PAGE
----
logo



'Captain Marvel' is solid addition to Marvel Studios universe

Cary Ashby • Mar 19, 2019 at 10:00 AM

Did you ever wonder what Nick Fury (Samuel J. Jackson)’s middle name is? Or how he lost his eye?

Maybe the biggest question answered in the new Marvel Studios film “Captain Marvel” is why it took to the end of “Avengers: Infinity War” for Fury to call Captain Marvel (Brie Larson) for help. The mid-credits “Captain Marvel” bonus scene and new trailer for “Avengers: Endgame” shed some light. Even though U.S. Air Force pilot-turned intergalactic savior Carol Danvers (Larson) hasn’t been around Earth since 1995, she quickly responds to Nick Fury’s page while he was succumbing to Thanos’ population-reducing finger-snap.

Honestly, there are a lot of mysteries to watching “Captain Marvel.” A good portion of the film is spent piecing together how Carol Danvers, as a noble Kree warrior, remembers her time as an Air Force pilot. Are they false memories planted by the Kree’s enemies, the shape-shifting Skrulls, or did she really experience those events? Finding out requires a bit of patience.

Honestly, to say anything more about the plot would give away who is doing what — and more importantly, why. What this spoiler-free fan and film critic will say is one of the best scenes is when Larson’s Danvers and Jackson’s younger Fury are proving to each other they aren’t Skrulls. The pair have great onscreen chemistry.

It’s a treat seeing Jackson getting significant screen time. His role in “Captain Marvel” is even bigger than “Captain America: Winter Soldier,” when the older, cynical Fury is far more prepared for the unexpected things a S.H.I.E.L.D. agent might encounter. After all, Danvers and the Skrulls are the first beings from outer space he meets.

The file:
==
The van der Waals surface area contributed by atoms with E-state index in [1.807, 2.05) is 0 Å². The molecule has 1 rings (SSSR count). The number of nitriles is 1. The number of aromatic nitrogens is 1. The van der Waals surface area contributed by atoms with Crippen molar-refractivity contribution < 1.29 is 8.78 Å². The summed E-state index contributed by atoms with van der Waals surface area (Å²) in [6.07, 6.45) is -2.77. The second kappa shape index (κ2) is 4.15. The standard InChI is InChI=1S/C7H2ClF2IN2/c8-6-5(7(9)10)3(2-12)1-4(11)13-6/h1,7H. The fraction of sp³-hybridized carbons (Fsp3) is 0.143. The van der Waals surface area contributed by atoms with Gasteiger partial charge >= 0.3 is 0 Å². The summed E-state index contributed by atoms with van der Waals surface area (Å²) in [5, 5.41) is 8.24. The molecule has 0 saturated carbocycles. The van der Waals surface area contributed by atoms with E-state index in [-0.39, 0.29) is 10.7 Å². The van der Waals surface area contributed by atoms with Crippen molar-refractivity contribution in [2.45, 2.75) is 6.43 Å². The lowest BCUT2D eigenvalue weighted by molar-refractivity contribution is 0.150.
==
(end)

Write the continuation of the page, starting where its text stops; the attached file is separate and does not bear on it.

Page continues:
One thing is certain about “Captain Marvel”: Fans are flocking to see this movie, the 21st in the connected Marvel Studios universe. There was a packed house opening night at Norwalk Premiere Theatre 8, which was showing it on multiple screens. The film has made more than $260 million domestically in its first 10 days. Box Office Mojo and the Los Angeles Times predicted “Captain Marvel” will gross about $70 million in the U.S. and Canada in its second weekend and “is certain to top the weekend yet again.”

Here’s another certainty about “Captain Marvel”: Female fans of many ages are pumped for Marvel’s first movie to feature a solo female lead.

Being an Air Force pilot whose life experiences have taught her the importance of standing up after failing or falling down, Carol Danvers is a strong role model. She also embodies a characteristic that I consider crucial to the greatest and most interesting superheroes and protagonists — being willing to do the right thing, especially when it’s risky and extremely dangerous to stand behind that decision.

Here at “Cary’s Comics Craze” and my related blog, I do my best to compare apples to apples, but all this begs the question of comparing “Captain Marvel” to the first movie featuring a superheroine: “Wonder Woman.” The DC Comics and Warner Bros. film is much more powerful and memorable, but “Captain Marvel” is a solid and fun addition to the Marvel Studios productions and superhero genre. As with “Wonder Wonder,” it’s good enough to see it twice in the theater.

The World War I scene of Wonder Woman boldly crossing the No Man’s Land battlefield is one of the most empowering and memorable scenes in superhero cinema. By the end, you too want to deflect bullets with bracelets and a shield, not mention throw tanks at the enemy.

There’s nothing quite that iconic or inspiring in “Captain Marvel.” Danvers doesn’t fully embody her powers until near the finale, so there’s not quite enough time spent seeing her in full-on warrior mode. And she when does, many of the fight scenes are hard to decipher or fully enjoy due to being filmed in poor lighting or too close to the camera.

“Captain Marvel” doesn’t quite live up to the philosophy that Carol Danvers has as a pilot — aiming to do things “higher, further, faster,” an homage to the Air Force slogan. Here’s hoping we’ll see much more of that in “Avengers: Endgame” (out April 26) as Captain Marvel helps the team defeat Thanos. Grade: B

 

Follow Reflector staff writer Cary Ashby on Facebook at “Cary Ashby — reporter & comic book blogger” and on Twitter at @Cary_reporter.  

Norwalk Reflector Videos